Published Nov 6, 2002
Hello, I´m from Portugal, working in a PICU just for congenital cardiopathies.
I need to know if someone have some experience in the management of Norwood (stage I) post op: opened or closed sternum, what drugs you use, kind of ventilation.... We are having a high number of deaths, so ... I hope someone could help.
hoolahan, ASN, RN
Hi there! I used to work in a similar unit, right about the time I stopped doing peds we started doing the Norwood procedure. Unfortunately, I can't recall much about it anymore.
But, I will say that it is a high risk procedure in the first place!! As I am sure you know. I mean this poor kids would not live long w essentially a single ventricle.
I can tell you that I remember some kids were "success" stories, but needed to have other surgeries to actually create an asd type of shunt to relieve PA pressures.
I wish I could tell you more, but I can say from what I have heard, it is not all it's cracked up to be.
Here are a few good links I found, the last one is short, but good, you will need adobe reader to open it.
I don't believe I have ever seen a Norwood Patient do well in 11 years of Peds CVICU nursing. We practically begged the surgeons to stop doing them because they never survived and it seemed to us to be cruel to give the family false hope. I have heard there are some places where they have inproved on the technique and have some success, but it is not something I have ever seen. I used to have to try not to laugh when surgeons would qoute the parents a 40% success rate as the actual failure /death rate of Norwoods in our unit was closer to 99%.
Hi I just left a unit where they do a fair number of norwoods. The surgeon is also doing the RV to PA shunt instead of the BT shunt. I'm not sure it's any better these poor babies still go though hell and many just up and die. We just had one going home the next day arrested and died, another ( actually 2 ) were found dead by their parents in the AM. I am very torn about this procedure are we really giving them quality of life or just prolonging the inevitable?
I lean heavily towards the opinion that we are just prolonging their suffering with the inevitable outcome being the same. But then where I worked we did a lot of transplants and many of them did very well so that is what I compare it to, and I don't think that is a fair comparison. I have also heard of several who died at home or in the first few days after discharge. I just wish the surgeons would be a little more honest with parents up front on how bad it can be. But then probably no one would ever consent and they couldn't do their "experimental" surgery.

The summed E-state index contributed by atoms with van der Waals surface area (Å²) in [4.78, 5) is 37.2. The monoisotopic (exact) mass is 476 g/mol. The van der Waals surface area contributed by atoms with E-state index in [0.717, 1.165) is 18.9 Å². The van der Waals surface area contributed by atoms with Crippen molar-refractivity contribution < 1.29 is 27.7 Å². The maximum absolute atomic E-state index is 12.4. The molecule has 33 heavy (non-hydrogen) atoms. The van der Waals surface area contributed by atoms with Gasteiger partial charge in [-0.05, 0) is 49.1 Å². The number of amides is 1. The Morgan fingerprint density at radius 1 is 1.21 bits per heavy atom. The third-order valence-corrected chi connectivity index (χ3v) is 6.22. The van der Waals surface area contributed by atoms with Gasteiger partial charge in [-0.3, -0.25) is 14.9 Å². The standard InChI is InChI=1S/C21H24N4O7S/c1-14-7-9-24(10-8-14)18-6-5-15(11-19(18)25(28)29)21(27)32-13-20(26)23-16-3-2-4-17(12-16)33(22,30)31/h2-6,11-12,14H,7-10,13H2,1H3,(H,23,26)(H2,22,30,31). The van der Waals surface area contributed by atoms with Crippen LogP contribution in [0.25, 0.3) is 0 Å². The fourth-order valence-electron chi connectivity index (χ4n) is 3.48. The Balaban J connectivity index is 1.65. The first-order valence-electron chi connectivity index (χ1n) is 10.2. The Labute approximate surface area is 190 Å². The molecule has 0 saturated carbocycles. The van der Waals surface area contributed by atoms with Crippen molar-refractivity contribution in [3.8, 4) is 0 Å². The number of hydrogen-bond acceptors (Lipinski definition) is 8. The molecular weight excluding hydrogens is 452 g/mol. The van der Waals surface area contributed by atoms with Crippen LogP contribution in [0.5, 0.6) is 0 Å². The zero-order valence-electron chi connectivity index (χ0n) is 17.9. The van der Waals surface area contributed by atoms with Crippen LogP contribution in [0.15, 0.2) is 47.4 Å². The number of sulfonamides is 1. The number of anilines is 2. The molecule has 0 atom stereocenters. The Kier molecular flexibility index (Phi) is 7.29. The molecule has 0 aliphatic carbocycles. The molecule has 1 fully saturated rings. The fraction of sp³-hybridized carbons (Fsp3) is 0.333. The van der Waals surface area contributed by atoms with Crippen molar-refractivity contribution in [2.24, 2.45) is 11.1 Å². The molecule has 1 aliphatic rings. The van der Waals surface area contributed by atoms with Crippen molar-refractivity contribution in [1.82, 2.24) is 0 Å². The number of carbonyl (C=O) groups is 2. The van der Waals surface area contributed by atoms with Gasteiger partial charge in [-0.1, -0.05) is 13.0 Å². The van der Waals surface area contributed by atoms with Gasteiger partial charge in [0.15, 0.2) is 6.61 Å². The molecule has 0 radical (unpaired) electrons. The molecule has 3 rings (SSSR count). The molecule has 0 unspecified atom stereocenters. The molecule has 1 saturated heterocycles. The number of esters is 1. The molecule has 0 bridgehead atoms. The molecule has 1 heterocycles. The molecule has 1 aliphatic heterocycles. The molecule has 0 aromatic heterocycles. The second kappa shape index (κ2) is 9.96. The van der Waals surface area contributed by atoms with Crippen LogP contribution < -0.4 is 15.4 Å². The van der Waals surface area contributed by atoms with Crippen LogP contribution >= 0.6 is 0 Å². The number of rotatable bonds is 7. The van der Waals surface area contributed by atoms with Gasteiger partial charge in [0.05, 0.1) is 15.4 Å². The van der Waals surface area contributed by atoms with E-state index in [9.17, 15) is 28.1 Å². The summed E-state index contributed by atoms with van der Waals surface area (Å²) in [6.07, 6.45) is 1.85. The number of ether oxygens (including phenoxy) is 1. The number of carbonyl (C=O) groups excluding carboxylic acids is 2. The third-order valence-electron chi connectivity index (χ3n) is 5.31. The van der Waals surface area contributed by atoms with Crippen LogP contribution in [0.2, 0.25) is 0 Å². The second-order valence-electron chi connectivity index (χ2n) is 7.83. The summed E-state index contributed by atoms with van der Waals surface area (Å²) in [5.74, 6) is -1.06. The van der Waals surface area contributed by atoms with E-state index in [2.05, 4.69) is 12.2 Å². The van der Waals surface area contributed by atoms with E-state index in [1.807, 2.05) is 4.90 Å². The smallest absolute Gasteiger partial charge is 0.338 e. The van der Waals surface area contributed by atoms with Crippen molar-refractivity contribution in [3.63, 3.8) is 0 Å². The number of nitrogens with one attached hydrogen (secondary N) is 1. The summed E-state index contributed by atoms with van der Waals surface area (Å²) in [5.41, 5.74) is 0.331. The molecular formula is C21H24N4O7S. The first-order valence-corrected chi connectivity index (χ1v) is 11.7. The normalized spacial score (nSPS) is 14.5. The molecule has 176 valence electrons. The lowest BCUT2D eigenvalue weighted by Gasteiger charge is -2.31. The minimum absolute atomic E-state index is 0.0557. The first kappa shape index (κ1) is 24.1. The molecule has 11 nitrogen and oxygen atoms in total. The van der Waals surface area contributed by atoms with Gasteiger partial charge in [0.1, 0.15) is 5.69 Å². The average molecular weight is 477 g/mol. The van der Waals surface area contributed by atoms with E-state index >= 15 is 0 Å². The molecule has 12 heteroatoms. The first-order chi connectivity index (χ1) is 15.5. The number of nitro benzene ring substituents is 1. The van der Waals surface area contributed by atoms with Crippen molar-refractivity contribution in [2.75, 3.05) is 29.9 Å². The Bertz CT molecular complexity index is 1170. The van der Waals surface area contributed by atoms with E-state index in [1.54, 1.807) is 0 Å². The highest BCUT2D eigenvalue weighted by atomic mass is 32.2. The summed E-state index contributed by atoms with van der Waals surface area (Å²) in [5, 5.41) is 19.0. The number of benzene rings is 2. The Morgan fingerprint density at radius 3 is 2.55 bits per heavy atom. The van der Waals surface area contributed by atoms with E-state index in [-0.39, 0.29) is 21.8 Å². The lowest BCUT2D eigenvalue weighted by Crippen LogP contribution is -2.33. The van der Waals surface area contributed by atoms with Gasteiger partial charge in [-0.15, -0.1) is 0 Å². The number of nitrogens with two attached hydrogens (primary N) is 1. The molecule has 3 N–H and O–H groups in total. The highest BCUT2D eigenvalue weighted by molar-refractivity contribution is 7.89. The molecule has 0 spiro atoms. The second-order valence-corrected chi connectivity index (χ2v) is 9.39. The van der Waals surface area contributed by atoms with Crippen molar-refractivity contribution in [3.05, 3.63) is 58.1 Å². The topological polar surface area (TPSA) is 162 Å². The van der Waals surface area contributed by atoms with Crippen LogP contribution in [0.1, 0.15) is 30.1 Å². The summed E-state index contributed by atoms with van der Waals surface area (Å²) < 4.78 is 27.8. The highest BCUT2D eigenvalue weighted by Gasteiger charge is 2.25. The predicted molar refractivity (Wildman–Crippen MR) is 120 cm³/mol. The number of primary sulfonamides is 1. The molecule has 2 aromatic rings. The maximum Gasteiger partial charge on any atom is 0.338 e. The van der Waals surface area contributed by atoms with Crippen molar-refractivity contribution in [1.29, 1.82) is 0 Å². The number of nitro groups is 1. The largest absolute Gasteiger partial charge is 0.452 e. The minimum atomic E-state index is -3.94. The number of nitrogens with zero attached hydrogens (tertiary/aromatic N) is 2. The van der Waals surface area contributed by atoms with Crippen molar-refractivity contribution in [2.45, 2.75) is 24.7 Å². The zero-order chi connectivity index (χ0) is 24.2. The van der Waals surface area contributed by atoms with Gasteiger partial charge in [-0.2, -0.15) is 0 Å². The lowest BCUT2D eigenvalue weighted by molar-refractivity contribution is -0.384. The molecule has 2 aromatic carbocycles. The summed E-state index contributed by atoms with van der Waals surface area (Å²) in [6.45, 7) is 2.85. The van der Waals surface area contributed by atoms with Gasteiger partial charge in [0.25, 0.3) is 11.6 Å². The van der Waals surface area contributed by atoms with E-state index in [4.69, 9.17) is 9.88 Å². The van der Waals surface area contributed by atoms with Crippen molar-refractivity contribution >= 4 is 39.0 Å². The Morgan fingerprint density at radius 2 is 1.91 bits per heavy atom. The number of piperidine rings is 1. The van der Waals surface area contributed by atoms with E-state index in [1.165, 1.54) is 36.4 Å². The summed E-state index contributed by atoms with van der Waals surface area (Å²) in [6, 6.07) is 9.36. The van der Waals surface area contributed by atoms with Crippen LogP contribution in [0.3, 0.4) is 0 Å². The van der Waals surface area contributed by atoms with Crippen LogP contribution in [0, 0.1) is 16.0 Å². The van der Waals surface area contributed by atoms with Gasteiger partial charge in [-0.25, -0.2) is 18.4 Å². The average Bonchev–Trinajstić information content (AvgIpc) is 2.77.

The surgeon who did the most Norwoods, was an extermemly arrogant person who would operate on anyone regardless of the risks involved, he was famous for being sloppy and leaving his patients bleeding too much postop but of course we were never allowed to say anything about it to anyone. And he appealed to parents because he came across as being very positive and up beat. So many times I wished I could get a secret anonymous message to pre-op parents somehow to not sign the consent if he was their surgeon.
When that particular surgeon left to go to another facility, he tried to recruit some of the nurses he had regularly insulted into going with him and guess what, NO takers! You couldn't pay me enough to work with someone like that on a regular basis. Even when his patients were clearly dying all the parents heard was
"everything looks fine, just a few minor setbacks" Then after the patient died it was always the nurses fault. "Someone got air in the lines" was his favorite excuse.
I am a firm believer that sometimes the kindest thing we can do is let nature take its course. There are worse things than dying, and to me being paralyzed with an open chest on a vent for weeks with no one able to accurately asses your pain or sedation level would definitely be one of them.